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Keywords:

  • Drosophila;
  • spermatogenesis;
  • TFIID;
  • TAF1;
  • transcription;
  • Fibrillarin;
  • nucleolus

Abstract

  1. Top of page
  2. Abstract
  3. INTRODUCTION
  4. RESULTS AND DISCUSSION
  5. EXPERIMENTAL PROCEDURES
  6. Acknowledgements
  7. REFERENCES
  8. Supporting Information

In Drosophila, testis-specific TBP-associated factors (tTAFs) predominantly localize to spermatocyte nucleoli and regulate the transcription of genes necessary for spermatocyte entry into meiosis. tTAFs are paralogs of generally expressed TAF subunits of transcription factor IID (TFIID). Our recent observation that the generally expressed TAF1 isoform TAF1-2 is greatly enriched in testes prompted us to explore the functional relationship between general TAFs and tTAFs during spermatogenesis. Analysis by immunofluorescence microscopy revealed that among the general TFIID subunits examined (TATA-box binding protein [TBP], TAF1, TAF4, TAF5, and TAF9), only TAF1 colocalized with the tTAF Mia in spermatocyte nucleoli. Nucleolar localization of TAF1, but not Mia, was disrupted in tTAF mutant flies, and TAF1 dissociated from DNA prior to Mia as spermatocytes entered meiosis. Taken together, our results suggest stepwise assembly of a testis-specific TFIID complex (tTFIID) whereby a TAF1 isoform, presumably TAF1-2, is recruited to a core subassembly of tTAFs in spermatocyte nucleoli. Developmental Dynamics 236:2836–2843, 2007. © 2007 Wiley-Liss, Inc.


INTRODUCTION

  1. Top of page
  2. Abstract
  3. INTRODUCTION
  4. RESULTS AND DISCUSSION
  5. EXPERIMENTAL PROCEDURES
  6. Acknowledgements
  7. REFERENCES
  8. Supporting Information

Transcription initiation by RNA polymerase II is directed by a host of protein factors, including the general transcription factor TFIID (Walker et al.,2001; Chen and Hampsey,2002; Matangkasombut et al.,2004). TFIID is a multiprotein complex composed of TATA-box binding protein (TBP) and ∼12 TBP-associated factors (TAFs), which function as core promoter selectivity factors and as transcription coactivators (Dynlacht et al.,1991; Verrijzer et al.,1995; Aoyagi and Wassarman,2000; Matangkasombut et al.,2004). All eukaryotic organisms encode a common set of TAFs that appear to be generally expressed (Walker et al.,2001; Sanders et al.,2002; Tora,2002). In yeast, Drosophila, and C. elegans, the general TAFs are essential for viability (Wassarman et al.,2000; Aoyagi and Wassarman,2001; Walker et al.,2001; Matangkasombut et al.,2004).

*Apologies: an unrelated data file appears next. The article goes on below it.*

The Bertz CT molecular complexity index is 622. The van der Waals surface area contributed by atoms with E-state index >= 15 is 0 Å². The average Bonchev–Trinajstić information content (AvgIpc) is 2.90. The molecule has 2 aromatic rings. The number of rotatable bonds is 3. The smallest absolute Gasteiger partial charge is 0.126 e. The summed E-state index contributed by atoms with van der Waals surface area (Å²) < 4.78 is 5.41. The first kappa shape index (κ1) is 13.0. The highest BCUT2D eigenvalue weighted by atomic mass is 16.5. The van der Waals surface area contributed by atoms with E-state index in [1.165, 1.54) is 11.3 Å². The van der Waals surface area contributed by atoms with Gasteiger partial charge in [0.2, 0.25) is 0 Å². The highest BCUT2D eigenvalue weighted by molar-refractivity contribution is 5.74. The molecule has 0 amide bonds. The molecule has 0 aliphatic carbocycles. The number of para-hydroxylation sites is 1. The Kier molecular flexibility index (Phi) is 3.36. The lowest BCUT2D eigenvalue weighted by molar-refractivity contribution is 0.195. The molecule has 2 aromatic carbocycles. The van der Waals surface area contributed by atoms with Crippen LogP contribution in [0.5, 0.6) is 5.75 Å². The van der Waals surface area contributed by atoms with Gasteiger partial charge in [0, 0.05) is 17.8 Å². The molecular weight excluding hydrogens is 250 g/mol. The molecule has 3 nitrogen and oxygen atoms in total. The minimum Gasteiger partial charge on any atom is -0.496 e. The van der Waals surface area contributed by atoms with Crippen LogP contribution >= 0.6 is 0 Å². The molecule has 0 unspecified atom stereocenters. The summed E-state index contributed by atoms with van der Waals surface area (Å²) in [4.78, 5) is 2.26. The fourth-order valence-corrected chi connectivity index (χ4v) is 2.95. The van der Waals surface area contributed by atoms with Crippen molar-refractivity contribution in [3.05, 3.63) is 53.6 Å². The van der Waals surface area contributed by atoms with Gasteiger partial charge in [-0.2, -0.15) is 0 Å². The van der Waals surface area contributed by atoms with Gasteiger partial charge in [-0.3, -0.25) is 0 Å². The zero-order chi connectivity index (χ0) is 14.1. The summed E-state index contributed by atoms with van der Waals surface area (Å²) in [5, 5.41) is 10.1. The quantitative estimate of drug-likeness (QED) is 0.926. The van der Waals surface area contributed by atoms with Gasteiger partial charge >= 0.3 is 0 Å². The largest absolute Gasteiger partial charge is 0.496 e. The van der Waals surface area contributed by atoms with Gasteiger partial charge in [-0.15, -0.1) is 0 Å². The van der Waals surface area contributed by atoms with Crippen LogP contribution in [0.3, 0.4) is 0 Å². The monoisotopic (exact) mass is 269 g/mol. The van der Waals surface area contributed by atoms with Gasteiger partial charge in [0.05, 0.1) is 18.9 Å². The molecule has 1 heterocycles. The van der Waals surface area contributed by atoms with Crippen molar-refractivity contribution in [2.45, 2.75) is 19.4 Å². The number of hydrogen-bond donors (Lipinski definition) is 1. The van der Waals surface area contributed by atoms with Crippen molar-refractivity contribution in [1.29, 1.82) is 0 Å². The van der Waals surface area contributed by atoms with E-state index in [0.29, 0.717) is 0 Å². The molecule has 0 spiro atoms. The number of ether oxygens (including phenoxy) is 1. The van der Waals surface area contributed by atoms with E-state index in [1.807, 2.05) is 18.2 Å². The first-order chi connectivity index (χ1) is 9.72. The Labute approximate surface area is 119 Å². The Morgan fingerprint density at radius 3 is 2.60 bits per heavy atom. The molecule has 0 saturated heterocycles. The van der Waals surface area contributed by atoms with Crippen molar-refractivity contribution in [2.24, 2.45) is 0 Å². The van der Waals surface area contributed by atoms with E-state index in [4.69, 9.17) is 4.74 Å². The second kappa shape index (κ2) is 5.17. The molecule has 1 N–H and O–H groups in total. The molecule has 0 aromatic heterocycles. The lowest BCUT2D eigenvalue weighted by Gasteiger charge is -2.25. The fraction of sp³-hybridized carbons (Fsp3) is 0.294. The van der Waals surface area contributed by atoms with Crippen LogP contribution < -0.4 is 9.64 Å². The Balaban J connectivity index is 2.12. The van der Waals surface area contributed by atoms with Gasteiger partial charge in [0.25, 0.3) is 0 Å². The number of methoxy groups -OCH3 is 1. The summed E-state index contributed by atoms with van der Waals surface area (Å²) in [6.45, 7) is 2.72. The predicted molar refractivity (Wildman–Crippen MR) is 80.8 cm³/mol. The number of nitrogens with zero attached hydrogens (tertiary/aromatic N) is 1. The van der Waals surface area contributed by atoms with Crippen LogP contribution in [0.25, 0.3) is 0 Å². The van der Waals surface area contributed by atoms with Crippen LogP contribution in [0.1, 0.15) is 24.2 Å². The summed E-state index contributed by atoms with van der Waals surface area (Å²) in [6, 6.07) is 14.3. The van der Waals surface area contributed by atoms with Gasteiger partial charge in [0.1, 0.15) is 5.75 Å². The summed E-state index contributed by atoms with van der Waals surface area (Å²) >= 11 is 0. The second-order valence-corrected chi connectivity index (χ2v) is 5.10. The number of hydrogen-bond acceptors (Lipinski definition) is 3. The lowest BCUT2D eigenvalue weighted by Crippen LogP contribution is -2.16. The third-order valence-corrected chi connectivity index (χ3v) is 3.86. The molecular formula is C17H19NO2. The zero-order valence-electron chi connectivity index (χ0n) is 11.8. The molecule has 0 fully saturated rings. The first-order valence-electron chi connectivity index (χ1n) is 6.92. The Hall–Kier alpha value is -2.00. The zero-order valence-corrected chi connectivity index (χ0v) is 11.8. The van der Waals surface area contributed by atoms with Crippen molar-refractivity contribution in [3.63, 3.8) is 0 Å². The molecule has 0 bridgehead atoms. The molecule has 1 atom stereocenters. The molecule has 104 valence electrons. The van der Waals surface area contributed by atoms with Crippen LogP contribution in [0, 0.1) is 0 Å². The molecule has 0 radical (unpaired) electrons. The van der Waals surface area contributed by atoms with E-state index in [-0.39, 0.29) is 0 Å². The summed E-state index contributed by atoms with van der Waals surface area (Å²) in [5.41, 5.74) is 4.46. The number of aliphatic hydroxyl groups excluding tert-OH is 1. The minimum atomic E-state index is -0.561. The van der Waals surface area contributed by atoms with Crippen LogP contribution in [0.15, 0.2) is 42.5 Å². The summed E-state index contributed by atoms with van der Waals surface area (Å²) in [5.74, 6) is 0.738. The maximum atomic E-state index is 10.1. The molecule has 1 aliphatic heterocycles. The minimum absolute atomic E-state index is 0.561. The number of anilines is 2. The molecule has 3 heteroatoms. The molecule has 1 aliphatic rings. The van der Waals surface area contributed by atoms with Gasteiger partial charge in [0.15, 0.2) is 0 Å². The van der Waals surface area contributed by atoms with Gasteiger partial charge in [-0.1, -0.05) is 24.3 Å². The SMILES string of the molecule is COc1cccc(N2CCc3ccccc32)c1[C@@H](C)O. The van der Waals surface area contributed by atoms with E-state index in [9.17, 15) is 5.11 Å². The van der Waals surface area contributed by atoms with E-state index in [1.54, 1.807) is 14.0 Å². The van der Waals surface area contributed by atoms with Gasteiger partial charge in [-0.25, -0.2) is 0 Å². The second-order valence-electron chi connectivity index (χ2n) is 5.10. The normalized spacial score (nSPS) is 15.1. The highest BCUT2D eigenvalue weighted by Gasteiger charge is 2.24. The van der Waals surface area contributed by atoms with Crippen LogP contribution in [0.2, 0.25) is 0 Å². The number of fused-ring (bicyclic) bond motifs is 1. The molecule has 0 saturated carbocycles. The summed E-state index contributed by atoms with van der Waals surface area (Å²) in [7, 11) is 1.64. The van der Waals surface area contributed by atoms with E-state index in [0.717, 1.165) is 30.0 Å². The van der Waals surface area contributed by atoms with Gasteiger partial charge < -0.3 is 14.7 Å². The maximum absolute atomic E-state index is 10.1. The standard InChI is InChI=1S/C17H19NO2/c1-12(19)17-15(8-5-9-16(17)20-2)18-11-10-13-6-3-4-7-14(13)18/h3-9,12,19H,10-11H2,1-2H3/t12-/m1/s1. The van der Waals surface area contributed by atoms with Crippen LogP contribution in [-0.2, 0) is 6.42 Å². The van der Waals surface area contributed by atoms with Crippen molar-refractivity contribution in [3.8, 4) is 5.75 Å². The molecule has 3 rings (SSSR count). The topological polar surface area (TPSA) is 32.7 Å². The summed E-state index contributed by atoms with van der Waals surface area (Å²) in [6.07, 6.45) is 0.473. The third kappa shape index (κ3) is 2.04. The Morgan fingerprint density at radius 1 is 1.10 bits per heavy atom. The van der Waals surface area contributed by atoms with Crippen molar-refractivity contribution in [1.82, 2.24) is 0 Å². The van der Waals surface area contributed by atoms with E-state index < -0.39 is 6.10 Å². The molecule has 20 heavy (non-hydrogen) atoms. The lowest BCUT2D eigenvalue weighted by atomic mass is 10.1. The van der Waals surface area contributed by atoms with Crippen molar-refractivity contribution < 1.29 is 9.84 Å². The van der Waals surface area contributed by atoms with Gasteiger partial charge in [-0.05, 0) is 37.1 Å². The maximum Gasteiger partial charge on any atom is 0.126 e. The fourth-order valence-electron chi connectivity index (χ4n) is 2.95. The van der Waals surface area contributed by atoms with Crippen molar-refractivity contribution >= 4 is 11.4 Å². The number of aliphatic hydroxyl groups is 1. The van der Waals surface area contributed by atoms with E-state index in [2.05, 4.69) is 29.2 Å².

In addition, metazoan organisms have evolved unique TAF paralogs that are expressed in a subset of cells and are required for transcription of cell type–specific genes. In mammals, paralogs of TAF1 (TAF1L), TAF4 (TAF4b), and TAF7 (TAF7L) are highly expressed in testes and, at least in the case of TAF4b and TAF7L, are required for normal levels of sperm production (Wang and Page,2002; Falender et al.,2005; Cheng et al.,2007). Similarly, in Drosophila, No hitter (Nht), Cannonball (Can), Meiosis I arrest (Mia), Spermatocyte arrest (Sa), and Ryan express (Rye), which are paralogs of generally expressed TAF4, TAF5, TAF6, TAF8, and TAF12, respectively, are exclusively expressed in testes (Hiller et al.,2001,2004). Flies homozygous mutant for any one of the testis-specific TAF (tTAF) genes are viable but males are infertile, demonstrating the limited requirement for tTAFs (Lin et al.,1996; Hiller et al.,2001,2004). Furthermore, mutation of any one of the tTAF genes causes similar cellular and molecular phenotypes: arrest in spermatogenesis at the mature spermatocyte stage and reduced transcription of genes required for entry into meiosis.

These observations and the three observations outlined below strongly suggest that tTAFs are components of a testis-specific TFIID (tTFIID) complex. tTAF proteins colocalize within the nucleoplasm and at high levels in the nucleoli of spermatocytes (Chen et al.,2005). TAF4, TAF5, TAF6, and TAF12 have been shown to form a stable core TFIID complex in Drosophila S2 cultured cells, suggesting that tTAF paralogs of these TAFs form a stable core tTFIID complex (Wright et al.,2006). Finally, recombinant Nht and Rye proteins interact through their histone fold domain dimerization motifs, as do their paralogs TAF4 and TAF12, but Nht does not interact with TAF12 and Rye does not interact with TAF4 (Hiller et al.,2004). Thus, tTAFs and general TAFs are likely to be components of distinct TFIID complexes.

To examine this proposal, we have used immunofluorescence microscopy to determine the localization of generally expressed TFIID subunits, namely TBP, TAF1, TAF4, TAF5, and TAF9, and the tTAF Mia in Drosophila testes. We were particularly interested in the localization of TAF1 relative to tTAFs because we have found that TAF1-2, one of four TAF1 mRNA isoforms generated by alternative splicing, is more highly expressed in testes than other tissues and is the most abundant TAF1 mRNA isoform in testes, constituting ∼45% of total TAF1 mRNA (Fig. 1) (Katzenberger et al.,2006). For comparison, in whole adult male flies, TAF1-2 mRNA constitutes ∼10% of total TAF1 mRNA. Furthermore, TAF1-2 contains a DNA binding domain composed of two AT-hook motifs, which is required for binding testes-specific gene promoters in vitro (Metcalf and Wassarman,2006).